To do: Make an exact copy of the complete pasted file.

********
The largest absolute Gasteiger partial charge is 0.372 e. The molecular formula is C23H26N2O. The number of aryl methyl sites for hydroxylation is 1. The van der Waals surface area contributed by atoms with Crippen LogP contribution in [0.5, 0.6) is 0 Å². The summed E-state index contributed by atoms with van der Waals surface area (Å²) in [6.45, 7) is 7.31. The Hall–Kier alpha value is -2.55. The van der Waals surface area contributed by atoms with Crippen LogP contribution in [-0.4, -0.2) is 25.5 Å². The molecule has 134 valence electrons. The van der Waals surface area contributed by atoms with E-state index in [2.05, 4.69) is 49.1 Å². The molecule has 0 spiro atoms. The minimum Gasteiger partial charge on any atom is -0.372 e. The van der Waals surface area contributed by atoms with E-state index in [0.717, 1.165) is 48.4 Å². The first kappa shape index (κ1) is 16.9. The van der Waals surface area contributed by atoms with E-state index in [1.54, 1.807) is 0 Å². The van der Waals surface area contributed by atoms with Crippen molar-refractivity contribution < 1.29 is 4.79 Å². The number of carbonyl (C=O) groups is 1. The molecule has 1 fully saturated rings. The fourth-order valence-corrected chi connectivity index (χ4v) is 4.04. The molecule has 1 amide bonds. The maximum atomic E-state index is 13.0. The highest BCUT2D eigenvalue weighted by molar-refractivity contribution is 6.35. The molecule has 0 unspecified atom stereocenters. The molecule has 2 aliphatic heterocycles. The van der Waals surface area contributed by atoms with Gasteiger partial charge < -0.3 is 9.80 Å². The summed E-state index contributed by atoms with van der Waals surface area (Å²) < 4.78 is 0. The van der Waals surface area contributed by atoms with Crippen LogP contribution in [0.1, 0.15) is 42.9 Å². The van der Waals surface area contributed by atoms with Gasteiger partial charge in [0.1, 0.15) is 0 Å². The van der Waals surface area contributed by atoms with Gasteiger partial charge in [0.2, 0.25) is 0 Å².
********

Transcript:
The largest absolute Gasteiger partial charge is 0.372 e. The molecular formula is C23H26N2O. The number of aryl methyl sites for hydroxylation is 1. The van der Waals surface area contributed by atoms with Crippen LogP contribution in [0.5, 0.6) is 0 Å². The summed E-state index contributed by atoms with van der Waals surface area (Å²) in [6.45, 7) is 7.31. The Hall–Kier alpha value is -2.55. The van der Waals surface area contributed by atoms with Crippen LogP contribution in [-0.4, -0.2) is 25.5 Å². The molecule has 134 valence electrons. The van der Waals surface area contributed by atoms with E-state index in [2.05, 4.69) is 49.1 Å². The molecule has 0 spiro atoms. The minimum Gasteiger partial charge on any atom is -0.372 e. The van der Waals surface area contributed by atoms with E-state index in [0.717, 1.165) is 48.4 Å². The first kappa shape index (κ1) is 16.9. The van der Waals surface area contributed by atoms with E-state index in [1.54, 1.807) is 0 Å². The van der Waals surface area contributed by atoms with Crippen molar-refractivity contribution < 1.29 is 4.79 Å². The number of carbonyl (C=O) groups is 1. The molecule has 1 fully saturated rings. The fourth-order valence-corrected chi connectivity index (χ4v) is 4.04. The molecule has 1 amide bonds. The maximum atomic E-state index is 13.0. The highest BCUT2D eigenvalue weighted by molar-refractivity contribution is 6.35. The molecule has 0 unspecified atom stereocenters. The molecule has 2 aliphatic heterocycles. The van der Waals surface area contributed by atoms with Gasteiger partial charge < -0.3 is 9.80 Å². The summed E-state index contributed by atoms with van der Waals surface area (Å²) < 4.78 is 0. The van der Waals surface area contributed by atoms with Crippen LogP contribution in [0.1, 0.15) is 42.9 Å². The van der Waals surface area contributed by atoms with Gasteiger partial charge in [0.1, 0.15) is 0 Å². The van der Waals surface area contributed by atoms with Gasteiger partial charge in [0.2, 0.25) is 0 Å².